Published online by Cambridge University Press: 12 February 2009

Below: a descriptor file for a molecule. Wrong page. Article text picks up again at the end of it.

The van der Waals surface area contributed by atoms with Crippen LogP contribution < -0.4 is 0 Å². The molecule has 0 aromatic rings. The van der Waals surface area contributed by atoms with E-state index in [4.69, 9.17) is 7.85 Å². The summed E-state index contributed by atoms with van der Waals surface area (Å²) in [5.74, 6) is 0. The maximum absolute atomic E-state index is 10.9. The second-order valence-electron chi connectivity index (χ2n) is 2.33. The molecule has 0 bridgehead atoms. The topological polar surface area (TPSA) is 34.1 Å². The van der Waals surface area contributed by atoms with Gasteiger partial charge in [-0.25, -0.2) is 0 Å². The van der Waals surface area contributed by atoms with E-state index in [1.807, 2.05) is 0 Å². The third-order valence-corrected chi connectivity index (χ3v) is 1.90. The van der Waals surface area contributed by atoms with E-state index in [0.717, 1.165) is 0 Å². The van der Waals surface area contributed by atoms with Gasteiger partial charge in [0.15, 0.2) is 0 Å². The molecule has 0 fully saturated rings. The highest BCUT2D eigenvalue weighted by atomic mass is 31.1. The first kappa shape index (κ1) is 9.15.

The relationship between China and Japan is a many-layered cake, impossible to eat all at once. This article will concentrate on the diplomatic layer of the relationship. Diplomatic history is essentially about the decisions of governments and the documents that are subsequently exchanged. Each of these aspects has its difficulties for the historian of East Asia. For substantial parts of the period under review “government” in a western sense hardly existed in China, while in Japan even the considered decisions of the government in Tokyo frequently failed to reflect the situation on the ground. In Japan's relations with China there was often a dual – if not a multiple – diplomacy at work where the army (among others) had an independent hand in fashioning “policy.”
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